McClatchy Newspapers (MCT)
The standard corrugated steel plate
border fence pitches down into a canyon
and then up the other side.
U.S. Border Patrol photo
That question is at the heart of a nationwide uproar over Border Patrol Agents Ignacio Ramos and Jose Alonso Compean, who are beginning decade-long sentences in federal prison for the non-fatal shooting of a suspected drug smuggler, who was given immunity to testify against them.
Scores of Republican lawmakers, and thousands of grassroots petitioners, have besieged President Bush with demands that the agents be granted an immediate pardon. But to federal prosecutor Johnny Sutton and his defenders, the two Texas-based agents abridged the public trust by attempting to cover up an unauthorized shooting and must face the consequences.
"Prosecutors take cases as they come. We don't get to choose the facts and we don't get to choose the witnesses," the San Antonio-based U.S. attorney said in a telephone interview Wednesday. "We hate the thought of having to prosecute law enforcement because those are the people we work with every day. But nobody is above the law."
In an interview on the Fox television network Wednesday, Bush again said he is bound by strict federal guidelines on pardons and cannot immediately grant a pardon to the two agents.
Bush explained that "there is a series of steps that are analyzed in order for the Justice Department to make a recommendation as to whether or not a president grants a pardon."
And, Bush added, "we're not at that stage yet."
Bush's position is likely to further agitate a growing circle of mostly Republican lawmakers, who have repeatedly pressed the White House to step into the case. Many also blame the Bush administration for the agents' imprisonment, pointing out that it was Bush who appointed Sutton as federal prosecutor in 2001.
"There are so many questions," said Rep. Walter Jones Jr., R-N.C., who has written four letters to Bush requesting a pardon. "The White House should intervene and the president should pardon these men immediately."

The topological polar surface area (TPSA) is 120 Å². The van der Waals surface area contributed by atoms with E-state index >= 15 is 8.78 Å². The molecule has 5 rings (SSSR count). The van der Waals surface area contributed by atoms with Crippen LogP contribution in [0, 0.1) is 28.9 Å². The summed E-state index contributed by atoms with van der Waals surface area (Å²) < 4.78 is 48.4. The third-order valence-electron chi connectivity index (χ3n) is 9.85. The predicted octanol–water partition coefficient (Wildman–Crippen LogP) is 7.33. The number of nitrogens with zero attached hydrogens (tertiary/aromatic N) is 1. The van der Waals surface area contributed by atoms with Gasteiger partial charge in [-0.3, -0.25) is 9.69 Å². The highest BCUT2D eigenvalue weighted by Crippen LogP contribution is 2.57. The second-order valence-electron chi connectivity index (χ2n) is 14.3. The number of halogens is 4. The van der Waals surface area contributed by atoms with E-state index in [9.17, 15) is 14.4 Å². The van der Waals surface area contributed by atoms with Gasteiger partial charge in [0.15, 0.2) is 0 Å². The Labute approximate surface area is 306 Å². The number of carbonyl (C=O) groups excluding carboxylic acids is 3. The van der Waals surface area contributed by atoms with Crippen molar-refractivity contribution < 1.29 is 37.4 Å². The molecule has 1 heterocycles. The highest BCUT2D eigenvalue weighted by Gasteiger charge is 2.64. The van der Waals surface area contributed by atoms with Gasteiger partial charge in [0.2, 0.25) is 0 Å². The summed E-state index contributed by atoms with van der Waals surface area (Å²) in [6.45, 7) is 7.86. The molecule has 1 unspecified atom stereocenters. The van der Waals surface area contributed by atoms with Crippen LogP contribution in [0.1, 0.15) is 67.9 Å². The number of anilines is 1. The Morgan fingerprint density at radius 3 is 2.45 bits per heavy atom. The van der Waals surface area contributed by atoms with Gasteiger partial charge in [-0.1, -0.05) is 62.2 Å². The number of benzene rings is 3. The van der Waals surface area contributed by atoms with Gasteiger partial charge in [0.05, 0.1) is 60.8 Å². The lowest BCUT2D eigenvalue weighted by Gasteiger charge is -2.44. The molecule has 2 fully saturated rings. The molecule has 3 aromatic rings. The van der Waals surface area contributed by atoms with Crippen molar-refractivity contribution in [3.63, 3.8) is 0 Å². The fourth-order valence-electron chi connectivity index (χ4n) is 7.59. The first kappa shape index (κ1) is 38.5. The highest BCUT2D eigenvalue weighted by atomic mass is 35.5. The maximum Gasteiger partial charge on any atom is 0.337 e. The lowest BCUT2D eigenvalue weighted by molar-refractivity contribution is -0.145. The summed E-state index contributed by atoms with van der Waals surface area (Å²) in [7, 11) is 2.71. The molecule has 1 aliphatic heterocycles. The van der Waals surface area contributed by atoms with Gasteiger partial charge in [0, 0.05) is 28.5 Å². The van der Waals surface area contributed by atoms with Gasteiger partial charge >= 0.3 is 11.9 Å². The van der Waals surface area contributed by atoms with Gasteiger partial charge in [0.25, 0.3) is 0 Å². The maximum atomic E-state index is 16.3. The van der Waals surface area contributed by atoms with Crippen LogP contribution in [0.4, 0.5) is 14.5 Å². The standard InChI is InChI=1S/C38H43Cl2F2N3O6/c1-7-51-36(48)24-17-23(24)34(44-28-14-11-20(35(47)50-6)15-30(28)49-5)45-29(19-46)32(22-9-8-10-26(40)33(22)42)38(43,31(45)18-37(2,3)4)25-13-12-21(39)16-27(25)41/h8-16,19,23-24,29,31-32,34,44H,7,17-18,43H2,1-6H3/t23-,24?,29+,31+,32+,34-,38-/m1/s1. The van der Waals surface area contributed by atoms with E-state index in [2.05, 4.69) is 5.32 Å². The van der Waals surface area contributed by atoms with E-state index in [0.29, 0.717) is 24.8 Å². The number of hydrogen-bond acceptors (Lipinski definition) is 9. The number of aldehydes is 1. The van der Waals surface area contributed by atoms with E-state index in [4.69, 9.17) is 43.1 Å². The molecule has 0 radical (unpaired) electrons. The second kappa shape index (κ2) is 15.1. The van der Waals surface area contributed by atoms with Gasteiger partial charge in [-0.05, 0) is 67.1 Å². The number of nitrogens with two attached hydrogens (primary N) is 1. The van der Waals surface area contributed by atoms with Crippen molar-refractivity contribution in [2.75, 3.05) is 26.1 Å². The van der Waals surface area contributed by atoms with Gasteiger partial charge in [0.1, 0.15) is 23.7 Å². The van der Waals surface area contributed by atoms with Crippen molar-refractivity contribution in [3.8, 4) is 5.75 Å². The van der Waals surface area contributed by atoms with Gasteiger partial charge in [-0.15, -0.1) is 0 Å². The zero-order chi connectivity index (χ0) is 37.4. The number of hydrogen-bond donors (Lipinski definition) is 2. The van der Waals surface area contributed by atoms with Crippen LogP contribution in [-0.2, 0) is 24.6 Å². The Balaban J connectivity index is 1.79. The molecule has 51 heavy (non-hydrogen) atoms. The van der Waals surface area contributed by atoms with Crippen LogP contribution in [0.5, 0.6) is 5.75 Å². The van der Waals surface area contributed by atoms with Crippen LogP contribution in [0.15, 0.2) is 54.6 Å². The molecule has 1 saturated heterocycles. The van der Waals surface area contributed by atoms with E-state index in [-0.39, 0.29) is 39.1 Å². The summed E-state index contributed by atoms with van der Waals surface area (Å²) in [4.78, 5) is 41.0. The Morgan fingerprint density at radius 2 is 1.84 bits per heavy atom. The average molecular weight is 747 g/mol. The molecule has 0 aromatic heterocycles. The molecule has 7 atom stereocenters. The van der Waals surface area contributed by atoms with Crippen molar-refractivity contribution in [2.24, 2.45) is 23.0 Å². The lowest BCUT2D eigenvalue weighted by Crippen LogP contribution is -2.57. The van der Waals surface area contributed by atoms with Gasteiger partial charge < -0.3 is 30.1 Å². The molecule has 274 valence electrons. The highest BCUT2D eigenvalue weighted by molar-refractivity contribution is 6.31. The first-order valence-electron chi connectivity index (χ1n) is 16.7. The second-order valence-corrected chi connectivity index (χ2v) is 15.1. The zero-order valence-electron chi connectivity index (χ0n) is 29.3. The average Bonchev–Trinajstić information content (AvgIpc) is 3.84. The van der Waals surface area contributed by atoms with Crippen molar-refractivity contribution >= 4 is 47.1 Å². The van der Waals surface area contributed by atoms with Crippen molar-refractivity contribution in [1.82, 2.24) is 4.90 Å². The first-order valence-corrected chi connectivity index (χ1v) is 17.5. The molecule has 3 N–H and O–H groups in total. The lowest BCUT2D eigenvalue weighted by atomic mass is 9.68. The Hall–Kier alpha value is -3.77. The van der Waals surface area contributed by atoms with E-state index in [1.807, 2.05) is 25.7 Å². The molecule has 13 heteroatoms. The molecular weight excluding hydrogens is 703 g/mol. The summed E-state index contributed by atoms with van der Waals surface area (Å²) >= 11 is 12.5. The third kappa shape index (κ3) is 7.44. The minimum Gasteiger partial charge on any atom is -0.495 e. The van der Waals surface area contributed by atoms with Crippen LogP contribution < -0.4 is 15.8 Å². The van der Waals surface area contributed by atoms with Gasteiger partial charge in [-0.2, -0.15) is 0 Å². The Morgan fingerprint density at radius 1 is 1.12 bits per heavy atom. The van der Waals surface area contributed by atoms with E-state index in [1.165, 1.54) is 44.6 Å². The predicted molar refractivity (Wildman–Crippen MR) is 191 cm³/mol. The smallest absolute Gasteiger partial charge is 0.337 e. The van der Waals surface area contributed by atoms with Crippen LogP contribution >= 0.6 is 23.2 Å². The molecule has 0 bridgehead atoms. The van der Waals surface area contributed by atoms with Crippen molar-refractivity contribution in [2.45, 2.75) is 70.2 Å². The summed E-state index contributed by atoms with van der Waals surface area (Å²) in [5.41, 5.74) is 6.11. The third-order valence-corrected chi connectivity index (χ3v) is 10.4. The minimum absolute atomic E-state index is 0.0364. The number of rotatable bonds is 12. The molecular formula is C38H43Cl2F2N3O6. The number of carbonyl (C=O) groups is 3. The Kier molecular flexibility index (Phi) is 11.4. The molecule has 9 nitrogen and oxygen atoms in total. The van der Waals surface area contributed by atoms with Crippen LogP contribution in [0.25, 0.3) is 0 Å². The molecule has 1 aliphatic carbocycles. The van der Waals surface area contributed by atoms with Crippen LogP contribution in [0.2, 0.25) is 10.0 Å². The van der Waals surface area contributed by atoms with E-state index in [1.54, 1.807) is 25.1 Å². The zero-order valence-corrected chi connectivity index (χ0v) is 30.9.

Other leading House members in the campaign include Republicans Ted Poe, Michael McCaul and Sam Johnson, all of Texas, and Dana Rohrabacher and Duncan Hunter, of California.
"On the face of it, the administration is taking the side of the bad guys," Rohrabacher said.
The union that represents most non-supervisory Border Patrol agents is also waging a vigorous campaign to obtain a pardon for the two imprisoned agents.
"The front-line agents, the ones who actually do the work, are extremely upset," said T. J. Bonner, president of the National Border Patrol Council. "They're very concerned that the same thing could happen to them."
The fate of the two agents has inflamed the wider debate over border security and illegal immigration. And while the outcry on behalf of Ramos and Compean has buzzed across the Internet and conservative talk shows, a less vocal circle believes justice may have been done.
"If we take all the political patina from it, the pure issue is what do we want here on the border as far as accountability (in the use) of deadly force," said Kathleen Walker of El Paso, Texas, the incoming president of the American Immigration Lawyers Association. "We've had a clear violation of procedure and that's not something we want to promote as the status quo."
Ramos and Compean were convicted by a federal court jury in El Paso for a Feb. 17, 2005, shooting involving Osvaldo Aldrete-Davila, who was trying to flee back into Mexico after abandoning a van containing 743 pounds of marijuana near Fabens, Texas.